About 15 minutes away is a different kind of organic operation: Hawaii Sea Spirits Organic Farm and Distillery. They’re the producers of OCEAN vodka, made from “deep ocean water” and organic sugarcane. Hop on a tour to walk through the cane fields, take in the views, and learn about the farm’s dedication to sustainability. Respect for both the environment and community runs deep here in the Upcountry.


If you’ve spent the day hiking at Haleakala, Kula Lodge Restaurant is a great place to refuel. Sample everything from quiche to wood-oven pizza to macadamia-nut pesto pasta. With the view of Maui’s west side in the distance, it’s impossible not to stare out the window the whole meal. Don’t miss the art gallery and impressive garden when you’re done.

And in Makawao, stop at the T. Komoda Store & Bakery for a cream puff — an Upcountry tradition since 1916.

Where to play

Because the Valley Isle is home to many of the planet’s microclimates and the topography is extremely varied, the list of activities to keep you busy is a long one.

Haleakala National Park

Let’s start at the top. In the Upcountry section of Haleakala National Park, you’ll get to roam around a massive volcano. Your best bet is to skip the sunrise crowds — and the permit that goes along with them — and opt for a mid-morning hike instead. Hike Maui leads small groups on fun, educational treks that include lunch and snacks. They often take guests on the Halemauu Trail, a rocky path that provides access to a crater overlook, or the Sliding Sands Trail (also known as the Keoneheehee Trail), where you hike down into the colorful crater.

Stick around for sunset — on clear days, you can see four other Hawaiian islands. And be sure to dress in layers! Temps are extremely unpredictable and can dip into the 30s Fahrenheit, sometimes resulting in snow. But the most important thing to keep in mind is to stay on the trails to protect the fragile ecosystem. For 24/7 immersion, book a wilderness cabin in the crater (you’ll need to do so at least a few months in advance).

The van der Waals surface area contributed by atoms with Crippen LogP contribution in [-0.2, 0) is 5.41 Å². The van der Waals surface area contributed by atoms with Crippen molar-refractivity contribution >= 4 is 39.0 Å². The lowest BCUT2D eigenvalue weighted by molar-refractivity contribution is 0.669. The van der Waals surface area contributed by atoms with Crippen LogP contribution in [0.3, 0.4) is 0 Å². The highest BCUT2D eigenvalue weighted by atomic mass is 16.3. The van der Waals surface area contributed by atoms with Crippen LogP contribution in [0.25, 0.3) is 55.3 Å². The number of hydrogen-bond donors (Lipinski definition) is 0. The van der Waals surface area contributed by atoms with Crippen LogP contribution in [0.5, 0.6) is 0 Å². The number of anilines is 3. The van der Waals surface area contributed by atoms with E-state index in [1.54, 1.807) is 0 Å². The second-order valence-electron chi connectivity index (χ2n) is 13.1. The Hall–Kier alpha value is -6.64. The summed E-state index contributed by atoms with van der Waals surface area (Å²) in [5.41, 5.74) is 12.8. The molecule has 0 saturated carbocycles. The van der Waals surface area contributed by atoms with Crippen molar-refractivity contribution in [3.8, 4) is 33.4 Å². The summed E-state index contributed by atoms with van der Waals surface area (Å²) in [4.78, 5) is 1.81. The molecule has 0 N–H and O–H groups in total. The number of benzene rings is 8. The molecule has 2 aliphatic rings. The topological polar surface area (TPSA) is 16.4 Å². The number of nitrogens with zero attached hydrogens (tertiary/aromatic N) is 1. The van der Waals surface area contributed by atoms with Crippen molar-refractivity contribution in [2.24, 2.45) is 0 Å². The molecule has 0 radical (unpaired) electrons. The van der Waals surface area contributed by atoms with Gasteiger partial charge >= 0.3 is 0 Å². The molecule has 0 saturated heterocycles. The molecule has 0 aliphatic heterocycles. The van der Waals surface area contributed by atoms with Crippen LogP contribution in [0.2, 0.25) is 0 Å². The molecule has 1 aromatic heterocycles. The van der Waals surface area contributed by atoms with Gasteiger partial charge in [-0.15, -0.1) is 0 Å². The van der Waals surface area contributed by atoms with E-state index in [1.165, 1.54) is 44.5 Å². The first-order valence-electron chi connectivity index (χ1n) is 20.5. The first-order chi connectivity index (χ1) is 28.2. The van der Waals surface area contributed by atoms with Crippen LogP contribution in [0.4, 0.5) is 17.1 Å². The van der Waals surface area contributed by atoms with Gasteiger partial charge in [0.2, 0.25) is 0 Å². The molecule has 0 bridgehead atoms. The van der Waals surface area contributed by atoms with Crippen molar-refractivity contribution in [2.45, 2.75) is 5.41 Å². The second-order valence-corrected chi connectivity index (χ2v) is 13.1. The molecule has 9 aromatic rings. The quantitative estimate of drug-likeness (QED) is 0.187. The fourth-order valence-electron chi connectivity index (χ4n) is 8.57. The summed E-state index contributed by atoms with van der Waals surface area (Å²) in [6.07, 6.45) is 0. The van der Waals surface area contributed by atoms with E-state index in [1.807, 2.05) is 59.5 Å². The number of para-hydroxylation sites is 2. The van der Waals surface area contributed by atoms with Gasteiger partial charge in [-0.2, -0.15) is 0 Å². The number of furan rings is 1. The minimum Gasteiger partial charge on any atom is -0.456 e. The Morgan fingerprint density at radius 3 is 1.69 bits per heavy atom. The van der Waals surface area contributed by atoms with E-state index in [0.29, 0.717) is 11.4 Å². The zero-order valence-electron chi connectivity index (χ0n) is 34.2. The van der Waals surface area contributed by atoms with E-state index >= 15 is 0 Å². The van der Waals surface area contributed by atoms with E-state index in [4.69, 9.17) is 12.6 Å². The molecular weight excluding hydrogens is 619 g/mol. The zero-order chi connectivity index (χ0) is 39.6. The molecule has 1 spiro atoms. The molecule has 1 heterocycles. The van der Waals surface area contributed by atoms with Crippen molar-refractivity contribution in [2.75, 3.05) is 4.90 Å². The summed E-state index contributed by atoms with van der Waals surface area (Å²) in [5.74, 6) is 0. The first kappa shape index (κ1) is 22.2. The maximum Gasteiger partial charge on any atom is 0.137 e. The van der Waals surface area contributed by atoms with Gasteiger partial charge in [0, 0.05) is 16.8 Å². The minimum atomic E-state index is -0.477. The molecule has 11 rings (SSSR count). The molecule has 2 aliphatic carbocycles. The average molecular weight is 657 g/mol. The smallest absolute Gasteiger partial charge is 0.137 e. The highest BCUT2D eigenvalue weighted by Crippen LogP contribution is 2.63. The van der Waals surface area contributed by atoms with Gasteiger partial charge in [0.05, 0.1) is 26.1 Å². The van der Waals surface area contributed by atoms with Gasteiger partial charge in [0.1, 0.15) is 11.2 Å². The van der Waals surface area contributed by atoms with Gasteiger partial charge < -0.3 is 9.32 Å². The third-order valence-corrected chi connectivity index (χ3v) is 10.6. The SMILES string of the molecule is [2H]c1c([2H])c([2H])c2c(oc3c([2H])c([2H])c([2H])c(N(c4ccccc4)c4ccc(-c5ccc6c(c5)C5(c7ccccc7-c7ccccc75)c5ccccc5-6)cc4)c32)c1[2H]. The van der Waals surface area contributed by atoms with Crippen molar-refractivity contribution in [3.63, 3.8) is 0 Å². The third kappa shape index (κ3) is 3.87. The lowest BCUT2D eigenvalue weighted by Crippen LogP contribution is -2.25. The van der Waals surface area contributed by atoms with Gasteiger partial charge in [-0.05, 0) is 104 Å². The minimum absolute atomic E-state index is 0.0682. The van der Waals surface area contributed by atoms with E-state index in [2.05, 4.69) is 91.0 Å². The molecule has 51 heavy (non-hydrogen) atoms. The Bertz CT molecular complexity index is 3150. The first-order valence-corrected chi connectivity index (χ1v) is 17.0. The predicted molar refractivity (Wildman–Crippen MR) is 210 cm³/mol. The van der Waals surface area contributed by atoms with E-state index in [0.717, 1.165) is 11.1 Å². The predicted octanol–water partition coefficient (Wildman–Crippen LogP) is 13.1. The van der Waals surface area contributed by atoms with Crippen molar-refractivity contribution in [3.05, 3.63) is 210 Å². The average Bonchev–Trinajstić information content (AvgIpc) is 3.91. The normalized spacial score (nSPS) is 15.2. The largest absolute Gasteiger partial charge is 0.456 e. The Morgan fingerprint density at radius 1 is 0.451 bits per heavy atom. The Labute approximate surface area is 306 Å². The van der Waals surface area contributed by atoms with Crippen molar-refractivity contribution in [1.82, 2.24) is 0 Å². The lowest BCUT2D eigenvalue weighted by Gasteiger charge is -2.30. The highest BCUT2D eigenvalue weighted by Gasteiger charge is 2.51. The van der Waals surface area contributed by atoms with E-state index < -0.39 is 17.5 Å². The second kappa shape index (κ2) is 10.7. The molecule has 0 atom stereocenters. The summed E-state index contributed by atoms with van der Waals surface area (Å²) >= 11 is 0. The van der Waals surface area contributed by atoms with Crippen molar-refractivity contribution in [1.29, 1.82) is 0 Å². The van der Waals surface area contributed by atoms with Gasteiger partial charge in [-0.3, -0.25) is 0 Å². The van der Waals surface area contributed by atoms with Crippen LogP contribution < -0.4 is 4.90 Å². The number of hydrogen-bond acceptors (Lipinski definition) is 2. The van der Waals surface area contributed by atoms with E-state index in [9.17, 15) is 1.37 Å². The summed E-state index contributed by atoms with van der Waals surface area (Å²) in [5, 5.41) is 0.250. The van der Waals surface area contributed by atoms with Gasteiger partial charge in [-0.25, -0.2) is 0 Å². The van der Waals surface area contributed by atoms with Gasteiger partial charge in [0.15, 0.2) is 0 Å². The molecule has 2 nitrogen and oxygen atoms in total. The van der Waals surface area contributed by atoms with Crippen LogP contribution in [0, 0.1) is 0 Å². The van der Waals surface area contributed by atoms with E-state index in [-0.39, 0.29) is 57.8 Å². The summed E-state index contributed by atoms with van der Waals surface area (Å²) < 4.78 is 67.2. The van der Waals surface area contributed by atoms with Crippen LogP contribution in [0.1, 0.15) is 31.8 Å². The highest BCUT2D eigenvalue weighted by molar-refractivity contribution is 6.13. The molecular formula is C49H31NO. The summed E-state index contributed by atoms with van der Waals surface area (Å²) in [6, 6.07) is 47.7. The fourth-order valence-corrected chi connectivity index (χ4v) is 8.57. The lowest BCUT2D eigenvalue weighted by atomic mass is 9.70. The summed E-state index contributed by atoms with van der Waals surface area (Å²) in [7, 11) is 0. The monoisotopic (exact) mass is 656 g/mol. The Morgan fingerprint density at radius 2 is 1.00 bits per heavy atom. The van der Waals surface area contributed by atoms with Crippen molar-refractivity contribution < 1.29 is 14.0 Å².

Hiking, mountain biking, and helicoptering

Other notable Upcountry hikes include those in Polipoli Spring State Recreation Area, where you can stroll through a grove of redwoods, and Makawao Forest Reserve, which also includes a mountain-biking trail through the rainforest. Polipoli has a single cabin for rent as well.

For a different perspective, book a heli-ride with Blue Hawaiian Helicopters. The Maui Spectacular tour gives guests a bird’s-eye view of west Maui, Hana, and Haleakala. The added bonus: a landing at Ulupalakua Ranch, on the slopes of Haleakala.

Cultural activities

In Kula, Maui Bees will teach you the ins and outs of beekeeping. Their hands-on honeybee workshop lasts around two hours and explains the fascinating life cycle of the beehive and how crucial bees are to the agricultural process. You’ll don a beekeeper outfit, open a hive, and taste fresh honey. Afterward, shop for granola, honey, and fresh fruits at the market stand.

For a meaningful souvenir, sign up for a lei-making class at Haku Maui. Choose between a group workshop and private session, and know that either way you’re going home with a handmade floral creation. Pair the experience with a trip to Alii Kula Lavender Farm for a tour and chance to make a mini bouquet. A visit here means a peaceful afternoon spent among 13.5 acres of greenery — we’re talking 55,000 lavender plants comprising 25 different varieties, 30 citrus trees, sugarcane, grapevines, wisteria, and avocado trees.

Word to the wise: Bring your camera and your comfy shoes — the farm is on the slopes of Haleakala — and don’t leave without a lavender scone and a visit to the gift shop. Because you’re definitely going to want an Upcountry memento to take home with you.